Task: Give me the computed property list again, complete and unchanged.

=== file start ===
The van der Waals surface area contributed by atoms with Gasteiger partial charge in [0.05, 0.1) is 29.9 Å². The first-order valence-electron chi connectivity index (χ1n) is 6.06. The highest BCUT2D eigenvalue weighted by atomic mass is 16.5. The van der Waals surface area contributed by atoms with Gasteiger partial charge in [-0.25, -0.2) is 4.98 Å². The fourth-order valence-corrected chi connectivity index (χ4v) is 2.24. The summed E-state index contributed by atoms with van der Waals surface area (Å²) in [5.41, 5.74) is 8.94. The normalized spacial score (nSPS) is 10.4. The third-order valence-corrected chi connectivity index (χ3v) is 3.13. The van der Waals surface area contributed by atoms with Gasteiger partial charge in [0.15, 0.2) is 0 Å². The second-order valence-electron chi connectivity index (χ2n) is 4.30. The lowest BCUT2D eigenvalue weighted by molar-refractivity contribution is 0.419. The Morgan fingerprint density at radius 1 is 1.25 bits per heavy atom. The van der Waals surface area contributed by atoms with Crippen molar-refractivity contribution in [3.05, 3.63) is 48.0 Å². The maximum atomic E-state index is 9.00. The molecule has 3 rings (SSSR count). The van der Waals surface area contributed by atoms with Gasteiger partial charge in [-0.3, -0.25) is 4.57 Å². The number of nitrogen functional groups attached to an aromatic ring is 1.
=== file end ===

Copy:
The van der Waals surface area contributed by atoms with Gasteiger partial charge in [0.05, 0.1) is 29.9 Å². The first-order valence-electron chi connectivity index (χ1n) is 6.06. The highest BCUT2D eigenvalue weighted by atomic mass is 16.5. The van der Waals surface area contributed by atoms with Gasteiger partial charge in [-0.25, -0.2) is 4.98 Å². The fourth-order valence-corrected chi connectivity index (χ4v) is 2.24. The summed E-state index contributed by atoms with van der Waals surface area (Å²) in [5.41, 5.74) is 8.94. The normalized spacial score (nSPS) is 10.4. The third-order valence-corrected chi connectivity index (χ3v) is 3.13. The van der Waals surface area contributed by atoms with Gasteiger partial charge in [0.15, 0.2) is 0 Å². The second-order valence-electron chi connectivity index (χ2n) is 4.30. The lowest BCUT2D eigenvalue weighted by molar-refractivity contribution is 0.419. The Morgan fingerprint density at radius 1 is 1.25 bits per heavy atom. The van der Waals surface area contributed by atoms with Crippen molar-refractivity contribution in [3.05, 3.63) is 48.0 Å². The maximum atomic E-state index is 9.00. The molecule has 3 rings (SSSR count). The van der Waals surface area contributed by atoms with Gasteiger partial charge in [-0.3, -0.25) is 4.57 Å². The number of nitrogen functional groups attached to an aromatic ring is 1.